The Art of Revelation

Symbolism stems from a powerful idea, that Reality can convey deep truths through mundane sensations. It means that our every-day life is a constant revelation, offered to the acute man in a myriad of insignificant images. Charles Baudelaire (1821-1867) based this theory of knowledge in the idea that we must forge a sense for existence, and we must creative an heroic epic out of the shabby deeds of Modernity. He invites his readers to give significance to their life day by day, in a constant effort against the void. Artistically, Symbolism is an inhomogeneous movement,  born in Central Europe and expanded to the whole continent. Although, as any style, it is possible to pinpoint some common features among its representatives, Symbolism is highly influenced by the personal approach of each artist. Dull generalisations, bold statements, and a superficial look might severely damage our understanding.

Les Voluptueux – Victor Prouvé – 1889 – oil on canvas – Nancy, Musée des beaux-arts

In Les Voluptueux, the artist depicts a scene of Dante’s Comedy, where the poet visits those damned for their lust. These are condemned to turn restlessly as cranes (that is the image used by Dante) in an eternal storm, as in life they turned from one bodily passion to another with no rest. In the painting, Prouvé does not include the writer, but he focuses on the sinners, grouped in a tangle of naked bodies. The violent streams of air around reproduce the curve of the flaccid corpses, passively subject to the torment. The skill of the artist is here representing both abandon and suffering, distorting the expression of ecstasy into a cry of desperation.

Cleopatra – Gaetano Previati – 1888 – oil on canvas

In Symbolist art, sex and death are often connected. A famous trope is the so-called femme fatale. This is a beautiful, yet evil and dangerous figure, a woman who charms and eventually ruins the man who falls in love with her. Obsession, lust, and desire are the basic ingredients of a macabre cocktail of sensuality and perversion. In Previati’s Cleopatra, the connection is made explicit through the expression of the dying queen. At first, the viewer barely notices the snake, hanging onto her flesh below the breasts. Yet, he sees the powerfully vital body, twisted in rapture, and the face turning away from the viewer in an idiosyncratic mixture of pain and pleasure.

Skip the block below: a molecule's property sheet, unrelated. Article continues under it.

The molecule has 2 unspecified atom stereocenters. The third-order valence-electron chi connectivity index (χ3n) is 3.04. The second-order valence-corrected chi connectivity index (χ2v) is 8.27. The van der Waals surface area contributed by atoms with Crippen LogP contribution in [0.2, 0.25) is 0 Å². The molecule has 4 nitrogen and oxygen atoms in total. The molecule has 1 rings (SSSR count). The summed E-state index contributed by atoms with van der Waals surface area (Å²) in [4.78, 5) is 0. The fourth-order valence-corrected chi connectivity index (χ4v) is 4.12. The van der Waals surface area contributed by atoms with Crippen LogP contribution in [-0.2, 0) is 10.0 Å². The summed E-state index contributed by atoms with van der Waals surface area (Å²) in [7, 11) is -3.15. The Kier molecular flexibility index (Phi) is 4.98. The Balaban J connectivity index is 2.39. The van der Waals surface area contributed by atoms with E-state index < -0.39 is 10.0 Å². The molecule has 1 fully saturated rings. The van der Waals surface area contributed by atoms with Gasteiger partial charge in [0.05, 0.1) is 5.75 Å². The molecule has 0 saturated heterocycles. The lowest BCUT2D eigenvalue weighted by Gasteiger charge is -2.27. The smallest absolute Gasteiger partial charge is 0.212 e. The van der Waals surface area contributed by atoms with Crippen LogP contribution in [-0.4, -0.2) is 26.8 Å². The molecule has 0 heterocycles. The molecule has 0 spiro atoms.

Une Demoniaque – Joseph Middeleer

In Symbolism, it is customary to blend different artistic vocabularies, mixing holy and profane, intellectual and bodily. For instance in Une Demoniaque, Joseph Middeleer models the woman’s expression on the godly ecstasy of some Baroque saint. Yet, both the title and the context suggest that what is seeing is not Heaven, but this does not make the experience necessarily less pleasurable. She is indeed holding a book, probably the prompt to some sinful thought, or the door to a prohibited world of associations. All around, red flowers of voluptuous shapes flourish abundantly. On the other hand, this is not a scene of spring, and everything is dark, sombre, visually pleasant but deeply unsettling.

Day Awakens the Night (detail) – Gaetano Previati – 1905 – oil on canvas

In this post, I have briefly hinted at one specific quality of Symbolism. This is, its ability to blend different contexts and visual vocabularies into a single image. It is a heterogeneous movement, wherein various souls and human efforts converge. It is the attempt to investigate reality starting from the brief, passing inspiration of an image, expanding it into an intense, bodily experience. It is, in the end, the glorification of images over the pure intellect, of the senses over logic in a century when Positivism and science dominated. It is the feeling of the irrational, which was soon to ravage Europe through the absurd bloodshed of the First World War, the cultural anxiety preceding a dense segment of history.


Featured Image

Les Voluptueux


Une Demoniaque

Day Awakens the Night

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Alessandro M. Rubin Written by:

Cambridge History of Art alumnus. Passionate early-modernist, curious about contemporary art and aesthetic theory.

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